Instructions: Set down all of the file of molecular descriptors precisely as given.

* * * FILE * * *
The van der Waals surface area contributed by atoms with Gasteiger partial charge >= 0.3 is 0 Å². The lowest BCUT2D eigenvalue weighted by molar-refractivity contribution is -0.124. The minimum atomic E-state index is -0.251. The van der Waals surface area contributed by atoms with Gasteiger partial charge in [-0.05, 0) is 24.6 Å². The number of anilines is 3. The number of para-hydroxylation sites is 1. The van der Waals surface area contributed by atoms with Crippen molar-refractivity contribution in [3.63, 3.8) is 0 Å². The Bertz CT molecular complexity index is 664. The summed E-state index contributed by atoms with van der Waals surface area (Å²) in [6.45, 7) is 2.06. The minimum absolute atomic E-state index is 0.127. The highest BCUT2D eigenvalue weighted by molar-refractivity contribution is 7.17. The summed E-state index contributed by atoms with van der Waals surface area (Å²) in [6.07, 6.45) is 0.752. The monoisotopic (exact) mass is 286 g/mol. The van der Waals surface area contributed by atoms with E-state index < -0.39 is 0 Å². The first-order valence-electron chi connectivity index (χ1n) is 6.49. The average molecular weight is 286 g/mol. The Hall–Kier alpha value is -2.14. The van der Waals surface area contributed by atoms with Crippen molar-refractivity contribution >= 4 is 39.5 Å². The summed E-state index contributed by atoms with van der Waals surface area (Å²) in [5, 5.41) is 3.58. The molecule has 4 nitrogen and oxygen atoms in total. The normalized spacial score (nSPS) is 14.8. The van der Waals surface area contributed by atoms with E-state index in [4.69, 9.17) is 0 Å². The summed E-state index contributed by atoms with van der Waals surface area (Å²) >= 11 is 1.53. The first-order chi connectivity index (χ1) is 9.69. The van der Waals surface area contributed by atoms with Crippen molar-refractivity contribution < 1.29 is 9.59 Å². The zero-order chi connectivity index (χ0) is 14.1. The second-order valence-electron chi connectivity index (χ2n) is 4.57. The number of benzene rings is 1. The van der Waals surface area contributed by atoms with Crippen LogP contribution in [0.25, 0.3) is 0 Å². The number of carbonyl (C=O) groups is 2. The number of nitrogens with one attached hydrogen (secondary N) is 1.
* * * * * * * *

The van der Waals surface area contributed by atoms with Gasteiger partial charge >= 0.3 is 0 Å². The lowest BCUT2D eigenvalue weighted by molar-refractivity contribution is -0.124. The minimum atomic E-state index is -0.251. The van der Waals surface area contributed by atoms with Gasteiger partial charge in [-0.05, 0) is 24.6 Å². The number of anilines is 3. The number of para-hydroxylation sites is 1. The van der Waals surface area contributed by atoms with Crippen molar-refractivity contribution in [3.63, 3.8) is 0 Å². The Bertz CT molecular complexity index is 664. The summed E-state index contributed by atoms with van der Waals surface area (Å²) in [6.45, 7) is 2.06. The minimum absolute atomic E-state index is 0.127. The highest BCUT2D eigenvalue weighted by molar-refractivity contribution is 7.17. The summed E-state index contributed by atoms with van der Waals surface area (Å²) in [6.07, 6.45) is 0.752. The monoisotopic (exact) mass is 286 g/mol. The van der Waals surface area contributed by atoms with E-state index < -0.39 is 0 Å². The first-order valence-electron chi connectivity index (χ1n) is 6.49. The average molecular weight is 286 g/mol. The Hall–Kier alpha value is -2.14. The van der Waals surface area contributed by atoms with Crippen molar-refractivity contribution >= 4 is 39.5 Å². The summed E-state index contributed by atoms with van der Waals surface area (Å²) in [5, 5.41) is 3.58. The molecule has 4 nitrogen and oxygen atoms in total. The normalized spacial score (nSPS) is 14.8. The van der Waals surface area contributed by atoms with E-state index in [4.69, 9.17) is 0 Å². The summed E-state index contributed by atoms with van der Waals surface area (Å²) >= 11 is 1.53. The first-order chi connectivity index (χ1) is 9.69. The van der Waals surface area contributed by atoms with Crippen molar-refractivity contribution < 1.29 is 9.59 Å². The zero-order chi connectivity index (χ0) is 14.1. The second-order valence-electron chi connectivity index (χ2n) is 4.57. The number of benzene rings is 1. The van der Waals surface area contributed by atoms with Crippen LogP contribution in [0.25, 0.3) is 0 Å². The number of carbonyl (C=O) groups is 2. The number of nitrogens with one attached hydrogen (secondary N) is 1.